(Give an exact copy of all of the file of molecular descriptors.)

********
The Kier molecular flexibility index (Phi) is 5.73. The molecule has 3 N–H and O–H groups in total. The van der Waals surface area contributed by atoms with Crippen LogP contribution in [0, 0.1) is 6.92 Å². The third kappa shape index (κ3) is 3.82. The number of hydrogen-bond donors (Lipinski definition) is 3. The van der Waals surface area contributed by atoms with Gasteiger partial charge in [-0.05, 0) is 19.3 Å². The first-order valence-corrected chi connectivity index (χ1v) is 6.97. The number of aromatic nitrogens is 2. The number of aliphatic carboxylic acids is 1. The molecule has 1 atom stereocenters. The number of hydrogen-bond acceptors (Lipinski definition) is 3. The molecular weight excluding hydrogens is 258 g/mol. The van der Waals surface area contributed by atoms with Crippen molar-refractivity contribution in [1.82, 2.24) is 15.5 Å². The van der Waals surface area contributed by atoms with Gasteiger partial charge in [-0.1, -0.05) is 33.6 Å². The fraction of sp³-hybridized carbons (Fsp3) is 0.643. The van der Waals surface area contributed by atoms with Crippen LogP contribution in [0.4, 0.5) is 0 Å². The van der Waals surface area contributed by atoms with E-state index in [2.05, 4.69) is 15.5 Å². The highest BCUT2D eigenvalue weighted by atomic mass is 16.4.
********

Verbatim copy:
The Kier molecular flexibility index (Phi) is 5.73. The molecule has 3 N–H and O–H groups in total. The van der Waals surface area contributed by atoms with Crippen LogP contribution in [0, 0.1) is 6.92 Å². The third kappa shape index (κ3) is 3.82. The number of hydrogen-bond donors (Lipinski definition) is 3. The van der Waals surface area contributed by atoms with Gasteiger partial charge in [-0.05, 0) is 19.3 Å². The first-order valence-corrected chi connectivity index (χ1v) is 6.97. The number of aromatic nitrogens is 2. The number of aliphatic carboxylic acids is 1. The molecule has 1 atom stereocenters. The number of hydrogen-bond acceptors (Lipinski definition) is 3. The molecular weight excluding hydrogens is 258 g/mol. The van der Waals surface area contributed by atoms with Crippen molar-refractivity contribution in [1.82, 2.24) is 15.5 Å². The van der Waals surface area contributed by atoms with Gasteiger partial charge in [-0.1, -0.05) is 33.6 Å². The fraction of sp³-hybridized carbons (Fsp3) is 0.643. The van der Waals surface area contributed by atoms with Crippen LogP contribution in [0.4, 0.5) is 0 Å². The van der Waals surface area contributed by atoms with E-state index in [2.05, 4.69) is 15.5 Å². The highest BCUT2D eigenvalue weighted by atomic mass is 16.4.